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  13. Trenchfriend

    Trenchfriend I'll Lock Up

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    Make sense to the indirect german translation: "Sorry, I let one fly..."
     
  14. tonyb

    tonyb I'll Lock Up

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    “The honorable ... “
     
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  15. Frunobulax

    Frunobulax

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    Curiosity killed the cat is a comment on the penchant for felines to investigate things.

    It's Schrodingers' cat. He later purchased a box.

    When I was younger and would ask things like, "When are we gonna get there?" my mother's stock response was "Two shakes of a lamb's tail."

    But that makes sense.
     
  16. If you take it literally as stated it doesn't make sense. You can drown just as easily in a washtub as an ocean. I take it to mean doing something half-assed vs with your best effort.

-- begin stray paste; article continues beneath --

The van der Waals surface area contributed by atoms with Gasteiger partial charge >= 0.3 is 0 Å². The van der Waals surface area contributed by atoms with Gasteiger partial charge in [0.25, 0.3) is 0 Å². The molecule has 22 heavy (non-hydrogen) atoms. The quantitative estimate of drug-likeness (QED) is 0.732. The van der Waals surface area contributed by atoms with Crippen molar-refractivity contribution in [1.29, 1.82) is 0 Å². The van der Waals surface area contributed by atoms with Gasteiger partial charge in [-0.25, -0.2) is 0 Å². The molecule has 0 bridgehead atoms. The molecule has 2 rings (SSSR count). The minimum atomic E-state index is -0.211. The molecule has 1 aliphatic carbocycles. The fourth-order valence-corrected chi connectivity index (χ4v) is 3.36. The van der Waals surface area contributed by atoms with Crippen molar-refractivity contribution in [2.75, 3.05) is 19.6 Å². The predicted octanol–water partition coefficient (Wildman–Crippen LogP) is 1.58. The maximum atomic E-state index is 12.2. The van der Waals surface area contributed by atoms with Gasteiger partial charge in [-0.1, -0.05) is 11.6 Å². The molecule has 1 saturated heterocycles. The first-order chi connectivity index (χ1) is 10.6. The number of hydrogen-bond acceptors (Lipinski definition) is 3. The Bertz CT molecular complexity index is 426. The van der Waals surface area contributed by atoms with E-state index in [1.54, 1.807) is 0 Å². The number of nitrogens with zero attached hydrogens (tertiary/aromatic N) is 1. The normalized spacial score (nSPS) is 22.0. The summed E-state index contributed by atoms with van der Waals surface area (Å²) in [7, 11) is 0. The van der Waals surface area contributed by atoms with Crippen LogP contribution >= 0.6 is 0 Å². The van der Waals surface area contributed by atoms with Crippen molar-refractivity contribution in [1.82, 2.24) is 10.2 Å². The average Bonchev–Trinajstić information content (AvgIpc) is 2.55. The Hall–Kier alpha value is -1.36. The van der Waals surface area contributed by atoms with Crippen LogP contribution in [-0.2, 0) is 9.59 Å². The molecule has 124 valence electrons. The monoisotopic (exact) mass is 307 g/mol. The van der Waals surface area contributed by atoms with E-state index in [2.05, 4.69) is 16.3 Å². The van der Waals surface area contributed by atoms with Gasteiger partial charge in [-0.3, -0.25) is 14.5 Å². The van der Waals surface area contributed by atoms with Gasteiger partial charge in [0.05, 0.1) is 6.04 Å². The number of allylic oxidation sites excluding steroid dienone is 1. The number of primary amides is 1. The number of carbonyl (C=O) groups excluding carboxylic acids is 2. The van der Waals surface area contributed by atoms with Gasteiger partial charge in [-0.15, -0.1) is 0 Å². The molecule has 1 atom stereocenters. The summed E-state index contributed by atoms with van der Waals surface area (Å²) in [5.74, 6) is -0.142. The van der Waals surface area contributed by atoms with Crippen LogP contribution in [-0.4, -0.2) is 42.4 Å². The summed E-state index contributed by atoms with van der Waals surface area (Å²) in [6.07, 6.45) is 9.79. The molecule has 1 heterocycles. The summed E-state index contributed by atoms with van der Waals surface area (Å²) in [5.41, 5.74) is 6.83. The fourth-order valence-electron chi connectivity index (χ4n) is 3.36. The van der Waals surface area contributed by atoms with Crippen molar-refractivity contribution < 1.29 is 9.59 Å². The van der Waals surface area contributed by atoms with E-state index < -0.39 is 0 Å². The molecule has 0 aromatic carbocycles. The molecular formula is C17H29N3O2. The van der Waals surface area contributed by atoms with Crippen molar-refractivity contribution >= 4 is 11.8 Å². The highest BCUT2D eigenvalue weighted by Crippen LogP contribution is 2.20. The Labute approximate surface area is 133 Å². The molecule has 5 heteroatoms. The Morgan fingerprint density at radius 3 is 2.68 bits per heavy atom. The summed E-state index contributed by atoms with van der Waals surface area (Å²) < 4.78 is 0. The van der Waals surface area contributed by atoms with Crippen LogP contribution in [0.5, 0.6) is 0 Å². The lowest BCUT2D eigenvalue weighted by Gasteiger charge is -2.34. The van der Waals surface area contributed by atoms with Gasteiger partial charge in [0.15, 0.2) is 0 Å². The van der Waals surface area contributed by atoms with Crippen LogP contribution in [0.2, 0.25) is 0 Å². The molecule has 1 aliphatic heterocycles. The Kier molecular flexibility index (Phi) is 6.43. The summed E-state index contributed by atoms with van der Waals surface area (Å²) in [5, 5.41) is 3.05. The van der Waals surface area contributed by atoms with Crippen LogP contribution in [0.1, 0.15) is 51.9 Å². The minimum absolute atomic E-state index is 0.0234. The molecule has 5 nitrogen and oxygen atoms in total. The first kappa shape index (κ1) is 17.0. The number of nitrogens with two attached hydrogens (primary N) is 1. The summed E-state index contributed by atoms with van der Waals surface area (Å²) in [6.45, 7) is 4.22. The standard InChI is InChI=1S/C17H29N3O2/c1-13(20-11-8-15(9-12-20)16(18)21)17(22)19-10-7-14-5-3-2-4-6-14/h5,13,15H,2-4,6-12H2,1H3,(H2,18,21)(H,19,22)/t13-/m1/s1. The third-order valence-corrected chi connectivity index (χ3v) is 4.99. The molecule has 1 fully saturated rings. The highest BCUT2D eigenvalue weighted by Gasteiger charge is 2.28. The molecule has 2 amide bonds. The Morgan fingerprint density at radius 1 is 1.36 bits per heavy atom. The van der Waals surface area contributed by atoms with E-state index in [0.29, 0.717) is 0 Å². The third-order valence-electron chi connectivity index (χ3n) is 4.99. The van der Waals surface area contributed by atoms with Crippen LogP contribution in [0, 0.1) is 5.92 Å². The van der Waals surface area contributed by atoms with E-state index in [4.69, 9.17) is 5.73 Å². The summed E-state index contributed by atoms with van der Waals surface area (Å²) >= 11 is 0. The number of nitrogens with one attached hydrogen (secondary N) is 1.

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  17. robrinay

    robrinay One Too Many

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    When I used to ask my favourite Aunty what she had in her bag (usually sweets for me) she’d say “Wimwams for lame ducks”.
     
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  18. robrinay

    robrinay One Too Many

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    A friend one told me the origin of the saying, “It’s cold enough to freeze the balls off a brass monkey”
    referred to the brass rings on stands (called brass monkeys?) used onboard ships to store cannon balls becoming so cold they shrank reducing their diameter and the cannon balls rolled off. Another explanation is that the original phrase was to freeze the balls on a brass monkey -ie ice glued the cannonballs to the brass ring.
     
  19. LizzieMaine

    LizzieMaine Bartender

    I used to work in radio with a guy whose catch phrase whenever he read a weather forecast for a below-zero night was "Don't forget to bring in the brass monkey!"